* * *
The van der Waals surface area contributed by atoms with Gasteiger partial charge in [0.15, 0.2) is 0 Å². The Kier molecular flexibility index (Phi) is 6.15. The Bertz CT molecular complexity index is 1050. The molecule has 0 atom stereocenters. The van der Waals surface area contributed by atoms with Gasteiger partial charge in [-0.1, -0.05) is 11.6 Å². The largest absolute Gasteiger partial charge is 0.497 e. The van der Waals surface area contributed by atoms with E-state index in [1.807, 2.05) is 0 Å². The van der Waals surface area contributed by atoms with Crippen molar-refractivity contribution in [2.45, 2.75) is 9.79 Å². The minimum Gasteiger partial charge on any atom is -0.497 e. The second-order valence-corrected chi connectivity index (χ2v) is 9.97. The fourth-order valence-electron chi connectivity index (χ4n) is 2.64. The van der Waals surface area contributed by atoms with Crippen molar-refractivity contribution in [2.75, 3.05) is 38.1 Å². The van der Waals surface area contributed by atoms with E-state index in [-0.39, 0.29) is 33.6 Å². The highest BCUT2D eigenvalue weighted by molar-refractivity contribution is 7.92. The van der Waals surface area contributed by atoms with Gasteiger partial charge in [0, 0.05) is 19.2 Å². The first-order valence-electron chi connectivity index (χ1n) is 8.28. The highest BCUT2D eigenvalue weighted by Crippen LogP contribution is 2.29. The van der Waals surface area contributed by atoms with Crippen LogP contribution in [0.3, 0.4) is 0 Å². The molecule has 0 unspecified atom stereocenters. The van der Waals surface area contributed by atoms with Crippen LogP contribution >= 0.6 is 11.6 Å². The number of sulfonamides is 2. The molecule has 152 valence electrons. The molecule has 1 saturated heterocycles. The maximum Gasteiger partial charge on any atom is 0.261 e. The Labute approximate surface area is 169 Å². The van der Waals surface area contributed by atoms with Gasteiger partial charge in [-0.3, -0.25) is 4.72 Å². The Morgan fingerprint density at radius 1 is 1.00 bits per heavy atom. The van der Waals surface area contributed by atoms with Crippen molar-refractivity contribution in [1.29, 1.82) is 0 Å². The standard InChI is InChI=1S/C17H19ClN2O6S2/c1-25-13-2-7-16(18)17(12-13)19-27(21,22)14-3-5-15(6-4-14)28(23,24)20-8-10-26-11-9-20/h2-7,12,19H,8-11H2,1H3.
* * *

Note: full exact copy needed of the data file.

The van der Waals surface area contributed by atoms with Gasteiger partial charge in [0.15, 0.2) is 0 Å². The Kier molecular flexibility index (Phi) is 6.15. The Bertz CT molecular complexity index is 1050. The molecule has 0 atom stereocenters. The van der Waals surface area contributed by atoms with Gasteiger partial charge in [-0.1, -0.05) is 11.6 Å². The largest absolute Gasteiger partial charge is 0.497 e. The van der Waals surface area contributed by atoms with E-state index in [1.807, 2.05) is 0 Å². The van der Waals surface area contributed by atoms with Crippen molar-refractivity contribution in [2.45, 2.75) is 9.79 Å². The minimum Gasteiger partial charge on any atom is -0.497 e. The second-order valence-corrected chi connectivity index (χ2v) is 9.97. The fourth-order valence-electron chi connectivity index (χ4n) is 2.64. The van der Waals surface area contributed by atoms with Crippen molar-refractivity contribution in [2.75, 3.05) is 38.1 Å². The van der Waals surface area contributed by atoms with E-state index in [-0.39, 0.29) is 33.6 Å². The highest BCUT2D eigenvalue weighted by molar-refractivity contribution is 7.92. The van der Waals surface area contributed by atoms with Gasteiger partial charge in [0, 0.05) is 19.2 Å². The first-order valence-electron chi connectivity index (χ1n) is 8.28. The highest BCUT2D eigenvalue weighted by Crippen LogP contribution is 2.29. The van der Waals surface area contributed by atoms with Crippen LogP contribution in [0.3, 0.4) is 0 Å². The molecule has 0 unspecified atom stereocenters. The van der Waals surface area contributed by atoms with Crippen LogP contribution >= 0.6 is 11.6 Å². The number of sulfonamides is 2. The molecule has 152 valence electrons. The molecule has 1 saturated heterocycles. The maximum Gasteiger partial charge on any atom is 0.261 e. The Labute approximate surface area is 169 Å². The van der Waals surface area contributed by atoms with Gasteiger partial charge in [-0.3, -0.25) is 4.72 Å². The Morgan fingerprint density at radius 1 is 1.00 bits per heavy atom. The van der Waals surface area contributed by atoms with Crippen molar-refractivity contribution in [1.29, 1.82) is 0 Å². The standard InChI is InChI=1S/C17H19ClN2O6S2/c1-25-13-2-7-16(18)17(12-13)19-27(21,22)14-3-5-15(6-4-14)28(23,24)20-8-10-26-11-9-20/h2-7,12,19H,8-11H2,1H3.